Thomas Fowler MS’73 writes: “I have worked for the MITRE Corporation and, later, its spinoff Noblis, Inc., doing public interest consulting in the areas of telecommunications, air traffic control, and computer-aided education. I also taught courses in engineering at George Washington University and in mathematics and physics at Christendom College, where I served as head of the mathematics and physics department. I have been an adjunct professor of engineering and information technology at George Mason University since 2001. I have published three books, The Evolution Controversy (2008), The View Through Your Telescope (2019), and Science, Faith, and Scientists (2020). I expect to publish another book this year, Computers, Computation, and the Limits of Computability. I have also published over 130 articles and reviews and founded a not-for-profit organization. I continue to work as an independent consultant to the Department of Homeland Security.”

Robert Haas MS’67 writes: “As much as my engineering studies at Columbia prepared me well to enter the working world, I didn’t remain an engineer. My passion coming out of school was space and space exploration, and I got to work on using technology with mega-computers to get to the moon and back. But after the mission was over, and after I worked on some highly innovative satellites, that industry died out, largely due to politics. This propelled my career into the direction of politics, policy making, and urban planning. I spent 50 years reviving the Dudley neighborhood in Boston, became a community leader, organizer, fundraiser, and strategist, and was propelled by my engineering discipline to solve problems well. I have written a book, Monadnock, A Street in a Neighborhood that Almost Died, which I hope to get published. Much of my inspiration came from living at Columbia at an interesting time for the Morningside Heights and Harlem neighborhoods between 1966 and 1967.”

Xanadu Halkias MS’05, PhD’09 writes: “As a graduate student, I was a member of the Laboratory for the Recognition and Organization of Speech and Audio (LabROSA), and my dissertation involved the detection and tracking of dolphin vocalizations. After graduating, I followed a non-linear path working as a technical advisor at a boutique patent law firm in New York City, where I filed my own patent applications on devices for arresting Parkinsonian tremors. I subsequently moved to France, where I was a post-doctorate researcher on deep artificial intelligence and later became an adjunct professor at the Université du Sud in Toulon. I returned to the US, where I shifted into Intellectual property law and became a patent agent. I am currently an evening student pursuing my JD while working full time at Ropes & Gray, LLP. With all the challenges, I am thankful for the sense of community offered by Columbia’s alumni network during the pandemic.”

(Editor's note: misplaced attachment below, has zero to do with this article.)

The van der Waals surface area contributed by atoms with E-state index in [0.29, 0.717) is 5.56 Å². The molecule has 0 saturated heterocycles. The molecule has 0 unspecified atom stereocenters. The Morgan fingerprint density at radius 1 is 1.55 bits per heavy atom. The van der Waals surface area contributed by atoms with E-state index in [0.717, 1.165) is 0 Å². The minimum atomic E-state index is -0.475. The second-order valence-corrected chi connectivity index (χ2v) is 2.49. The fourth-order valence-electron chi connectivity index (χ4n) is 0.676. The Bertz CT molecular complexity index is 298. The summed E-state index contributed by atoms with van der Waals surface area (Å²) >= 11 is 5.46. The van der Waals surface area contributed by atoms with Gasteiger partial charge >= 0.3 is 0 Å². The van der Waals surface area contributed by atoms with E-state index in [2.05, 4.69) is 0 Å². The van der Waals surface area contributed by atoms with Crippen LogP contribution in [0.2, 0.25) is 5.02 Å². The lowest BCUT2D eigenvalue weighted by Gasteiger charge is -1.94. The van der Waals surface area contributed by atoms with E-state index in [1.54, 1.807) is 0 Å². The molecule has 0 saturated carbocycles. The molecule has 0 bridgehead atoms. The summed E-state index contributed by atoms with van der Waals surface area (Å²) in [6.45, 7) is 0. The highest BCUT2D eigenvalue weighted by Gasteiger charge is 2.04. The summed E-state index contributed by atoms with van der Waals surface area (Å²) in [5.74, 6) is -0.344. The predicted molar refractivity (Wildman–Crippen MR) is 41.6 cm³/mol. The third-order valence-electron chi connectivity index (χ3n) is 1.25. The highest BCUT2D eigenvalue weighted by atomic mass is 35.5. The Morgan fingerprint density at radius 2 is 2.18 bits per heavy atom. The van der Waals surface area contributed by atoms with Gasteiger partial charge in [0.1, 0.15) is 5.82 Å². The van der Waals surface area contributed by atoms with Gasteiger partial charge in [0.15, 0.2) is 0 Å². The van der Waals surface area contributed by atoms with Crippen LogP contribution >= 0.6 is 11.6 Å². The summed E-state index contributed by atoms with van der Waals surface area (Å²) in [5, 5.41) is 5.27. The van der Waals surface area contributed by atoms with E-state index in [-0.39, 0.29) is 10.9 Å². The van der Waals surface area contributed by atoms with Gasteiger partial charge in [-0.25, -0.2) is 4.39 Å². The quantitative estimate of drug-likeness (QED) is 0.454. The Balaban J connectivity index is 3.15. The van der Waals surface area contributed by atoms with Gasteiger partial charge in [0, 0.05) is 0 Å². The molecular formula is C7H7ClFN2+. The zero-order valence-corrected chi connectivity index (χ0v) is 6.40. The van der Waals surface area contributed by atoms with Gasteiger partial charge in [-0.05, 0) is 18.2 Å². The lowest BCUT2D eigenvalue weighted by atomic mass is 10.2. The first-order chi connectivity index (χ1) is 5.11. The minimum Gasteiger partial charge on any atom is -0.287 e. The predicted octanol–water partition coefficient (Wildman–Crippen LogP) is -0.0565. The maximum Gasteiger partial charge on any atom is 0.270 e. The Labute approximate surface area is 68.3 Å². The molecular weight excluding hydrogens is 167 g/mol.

Chen Liu MS’20 recently joined GE Healthcare as a senior data scientist in deep learning research. While pursuing his master’s, Chen conducted and published research on the utilization of deep learning techniques to solve challenges in medical imaging. His education and research experience at Columbia played a critical role in shaping his career.

Neil Marmor BS’64, MS’69, EE’69 writes: “After recently listening to 50 lectures about 50 great books (I’ve read about 48 of them, but that includes Ulysses), I was told that the ‘good life’ requires, in my own words: 1. Being engaged in something(s) (i.e., if you don’t show up, will you be missed?), 2. Learning from those engagements, 3. Accepting that bad things may happen to good people, and 4. Giving back, to which I will admit I am still a work in progress. Columbia Engineering helped assure I am numerate, an important core competency. I have had a varied and sometimes gratifying career in engineering and business. I now devote some of my energy to working with kids and teaching budgeting to some situationally homeless people. I read books, go to concerts, jog ever more slowly, and am blessed with some good friends. Most of my teeth are my own. I weigh less than 10 pounds more than I did as an undergraduate. My parents gifted me with good genes, so my health is good for my age. It’s been a great ride, and it ain’t over yet!”

Peter Mauzey BS’52, MS’54, EE’58 writes: “Recently, I’ve been busy twice a week arranging furniture and configuring a computer so that a friend can participate in online yoga classes. More challenging was eliminating a frequent blue screen of death from a different friend’s laptop computer. And after many web searches and telephone calls, I took two long walks to get the COVID-19 vaccine.”

Philip Schaenman BS’61 writes: “After working as an engineer on a manned spaceflight, my career changed trajectories. I founded and have been running a company, TriData LLC, which does research and consulting on public safety issues and celebrates its 40th anniversary this year. As my work has wound down,  I have competed in ballroom dancing nationally for the past 12 years—a great assist to my physical and mental health! At the Virginia state championships in July, I did 45 dances across 15 routines in two days. Highly recommend to all ages.”

Gordon Silverman BS’56, MS’57 writes: “My most fulfilling experiences include the 22 years of research I did at Rockefeller University that allowed me to complete my education (I received my PhD in system science from New York University). My traditional experience in education includes 20 years at Fairleigh Dickinson University and, most recently, 20 years at Manhattan College, where I served as Department Chair of Electrical Engineering, Dean of Engineering (briefly), and Founding Director of Adult Degree Education. Also at Manhattan College, I introduced the computer engineering degree program. Retirement, meanwhile, has permitted me to advise higher education and high school STEM programs, continue my writing activities, and serve on the board of a company that uses medical technology based on research I developed some years ago. I particularly enjoy serving on Columbia’s Alumni Representative Committee, which allows me to meet an incredible group of future Lions.”